Fig. 3 shows the variation of the measured SH intensity with wavelength between λ =1530 nm and λ =1580 nm. The shape of resonance peak λ =1554 in Fig. 3 is in close agreement with the predicted resonance from Fig. 2. The total SH power at the resonance peak was 3×10-10 W for an average pump power of 2.5 mW incident on the waveguide facet. We estimate a factor of two uncertainty in the SH power measurement, primarily due to uncertainty in the CCD array calibration. The estimated coupling efficiency into the waveguide was approximately 6%. When the duty cycle of the pulsed pump laser is taken into account, a conversion efficiency of 5×10-5 W-1 is obtained. Using Eq. (3) and correcting for the reflection of the counter-propagating beams by the output facet (R ~ 0.3) gives the SH cross-section Anl = 2×10-6. This is more than an order of magnitude smaller than the model prediction shown in Fig. 2. Since the measured resonance line shape in Fig. 3 matches the theoretical Anl lineshape, the microcavity is operating as predicted and internal cavity losses are negligible. Therefore, we attribute the anomalously low Anl to waveguide losses at the fundamental wavelength.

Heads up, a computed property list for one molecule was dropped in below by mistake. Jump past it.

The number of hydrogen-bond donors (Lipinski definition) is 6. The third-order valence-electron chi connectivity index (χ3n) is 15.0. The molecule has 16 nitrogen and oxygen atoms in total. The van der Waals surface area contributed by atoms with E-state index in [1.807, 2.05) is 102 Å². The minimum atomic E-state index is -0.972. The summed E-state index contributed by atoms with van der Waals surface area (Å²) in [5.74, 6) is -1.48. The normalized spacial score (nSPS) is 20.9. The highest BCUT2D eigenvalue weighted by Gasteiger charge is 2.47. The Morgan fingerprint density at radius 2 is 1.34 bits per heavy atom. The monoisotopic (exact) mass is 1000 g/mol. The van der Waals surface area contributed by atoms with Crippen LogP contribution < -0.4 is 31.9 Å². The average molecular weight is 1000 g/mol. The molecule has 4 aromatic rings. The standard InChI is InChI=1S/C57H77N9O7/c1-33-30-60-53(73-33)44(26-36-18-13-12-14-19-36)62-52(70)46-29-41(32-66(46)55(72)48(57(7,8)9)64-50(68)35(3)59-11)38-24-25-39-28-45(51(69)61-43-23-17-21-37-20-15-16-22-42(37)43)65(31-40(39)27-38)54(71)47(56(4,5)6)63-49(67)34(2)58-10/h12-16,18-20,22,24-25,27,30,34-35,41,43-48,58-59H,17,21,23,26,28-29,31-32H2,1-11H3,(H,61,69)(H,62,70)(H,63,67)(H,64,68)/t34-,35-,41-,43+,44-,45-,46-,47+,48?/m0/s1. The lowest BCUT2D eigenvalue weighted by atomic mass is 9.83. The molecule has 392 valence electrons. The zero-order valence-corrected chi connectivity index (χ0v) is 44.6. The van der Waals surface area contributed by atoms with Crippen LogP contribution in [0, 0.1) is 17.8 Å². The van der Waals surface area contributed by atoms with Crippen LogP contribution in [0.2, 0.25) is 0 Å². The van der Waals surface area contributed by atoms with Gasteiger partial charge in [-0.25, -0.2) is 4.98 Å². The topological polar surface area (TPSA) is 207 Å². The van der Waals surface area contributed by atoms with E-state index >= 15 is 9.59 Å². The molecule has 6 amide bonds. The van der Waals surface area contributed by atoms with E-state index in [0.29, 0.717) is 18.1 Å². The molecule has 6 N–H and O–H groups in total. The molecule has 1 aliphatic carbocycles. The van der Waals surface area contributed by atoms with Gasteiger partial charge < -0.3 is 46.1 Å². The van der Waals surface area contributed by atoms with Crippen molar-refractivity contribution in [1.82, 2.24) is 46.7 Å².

Waveguide loss at λ =1554 nm was determined from the SH intensity pattern at the waveguide surface generated by a 76 MHz mode-locked train of 8 picosecond pump pulses. As before, the laser beam was coupled into the waveguide at 45° to the surface normal to generate both TM and TE waveguide modes. The surface of the waveguide was imaged using the cooled CCD array. Fig. 4 shows the SH intensity profile along the waveguide ridge. The high frequency beat pattern of the SH intensity in Fig. 4 arises from the TE-TM birefringence of the waveguide at the pump wavelength. The broad peak at the left-hand side of Fig. 4 is due to the interaction of the incident pulse with its counter-propagating reflection from the output facet. The much smaller peak at the right is the due to the interaction of the pulse reflected from the output facet interacting with its second reflection from the input facet. The ratio of the two SH peak amplitudes is proportional to the square of the waveguide loss per pass multiplied by the facet reflectivity. A comparison the two peaks in Fig. 4 yields an estimated internal waveguide loss of 13 dB/cm. The SH conversion efficiency scales as the square of the waveguide loss per pass, so this measured loss predicts that Anl should be reduced by an order of magnitude. High waveguide losses in the near infrared have been observed in other waveguides incorporating Al2O3 layers. We attribute the loss to scattering by roughness at the Al2O3/Al0.8Ga0.2As interface, and absorption by mid-gap defect states in the Al0.8Ga0.2As. These defects may be associated with excess As atoms that have migrated from the AlAs to the AlGaAs during oxidation .